First transatlantic flight completed with sustainable jet fuel

First transatlantic flight completed with sustainable jet fuel
Nov 29, 2023

It’s a major milestone, the Renewable Fuels Association says

By Diego Flammini
Staff Writer

Multiple industries are celebrating a successful transatlantic flight.

Virgin Atlantic Flight100 flew from London Heathrow to New York JFK, about 3,440 miles, using 100 percent sustainable aviation fuel (SAF).

To put that distance into context, the distance from Maine to Oregon is about 3,055 miles.

Flight100’s Boeing 787, equipped with Rolls-Royce Trent 1000 engines, used 50 tons of SAF.

Used cooking oil, waste animal fat and synthetic aromatic kerosene made from corn made up the fuel used in the flight.

Virgin Atlantic plane
Virgin Atlantic photo.

It delivers “C02 lifecycle emissions savings of up to 70%, whilst performing like the traditional jet fuel it replaces,” Virgin Atlantic said in a Nov. 28 statement.

SAF represents less than 0.1 percent of global jet fuel volumes. But this successful flight should encourage governments and industries to scale up production, the company added.

“But you have to start somewhere,” Sir Richard Branson, founder of Virgin, told the BBC. “And if we didn’t prove it can be done, you would never, ever get sustainable aviation fuel.”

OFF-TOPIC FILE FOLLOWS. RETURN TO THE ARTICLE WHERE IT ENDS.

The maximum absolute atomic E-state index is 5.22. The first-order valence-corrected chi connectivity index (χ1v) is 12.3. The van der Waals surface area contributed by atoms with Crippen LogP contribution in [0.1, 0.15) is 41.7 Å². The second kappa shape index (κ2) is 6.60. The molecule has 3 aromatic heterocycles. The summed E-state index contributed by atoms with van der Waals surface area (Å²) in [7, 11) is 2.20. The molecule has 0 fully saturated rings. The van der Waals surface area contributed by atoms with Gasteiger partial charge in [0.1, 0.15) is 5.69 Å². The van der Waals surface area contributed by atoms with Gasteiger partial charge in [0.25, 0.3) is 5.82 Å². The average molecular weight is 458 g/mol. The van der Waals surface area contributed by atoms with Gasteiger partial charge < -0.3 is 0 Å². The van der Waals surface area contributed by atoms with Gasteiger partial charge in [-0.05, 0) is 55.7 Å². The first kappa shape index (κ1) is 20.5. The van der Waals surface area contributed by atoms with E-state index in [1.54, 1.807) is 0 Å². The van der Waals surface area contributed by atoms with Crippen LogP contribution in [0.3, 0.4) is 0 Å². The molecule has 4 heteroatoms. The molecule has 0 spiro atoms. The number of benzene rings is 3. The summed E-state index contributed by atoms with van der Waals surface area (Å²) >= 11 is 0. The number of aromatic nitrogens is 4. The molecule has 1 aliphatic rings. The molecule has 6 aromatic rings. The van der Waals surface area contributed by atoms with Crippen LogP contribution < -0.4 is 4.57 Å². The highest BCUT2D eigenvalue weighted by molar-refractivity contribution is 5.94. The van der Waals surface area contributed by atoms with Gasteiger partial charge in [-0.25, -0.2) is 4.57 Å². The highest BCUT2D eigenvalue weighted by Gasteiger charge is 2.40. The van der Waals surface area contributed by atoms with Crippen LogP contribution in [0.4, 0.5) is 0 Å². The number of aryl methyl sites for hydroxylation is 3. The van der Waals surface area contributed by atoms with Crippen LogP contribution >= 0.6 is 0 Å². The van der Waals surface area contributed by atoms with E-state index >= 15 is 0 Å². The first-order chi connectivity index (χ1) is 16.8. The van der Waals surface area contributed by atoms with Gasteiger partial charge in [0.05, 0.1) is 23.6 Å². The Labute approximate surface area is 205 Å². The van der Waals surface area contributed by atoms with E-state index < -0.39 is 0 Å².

The American renewable fuels industry is also applauding the success of the flight.

SAF supports innovation and communities, said Geoff Cooper, president of the Renewable Fuels Association.

“The first transatlantic flight using 100% SAF is a major milestone for the development of sustainable aviation fuel,” he told in an emailed statement. “We are very optimistic about the future potential of SAF not only to cut carbon emissions in the aviation sector but to help grow the renewable fuels industry and support rural economies.”

Ensuring proper regulation will be a key component in the SAF equation, Cooper said.

Stakeholders must embrace the U.S. Department of Energy’s Argonne National Laboratory GREET (Greenhouse gases, Regulated Emissions and Energy use in Technologies) lifecycle model for determining SAF emissions.

“This model is the gold standard because it incorporates the latest biorefining and feedstock production efficiencies and accounts for every aspect of the full fuel lifecycle, from land use impacts to all stages of fuel and feedstock production and distribution,” Cooper said.

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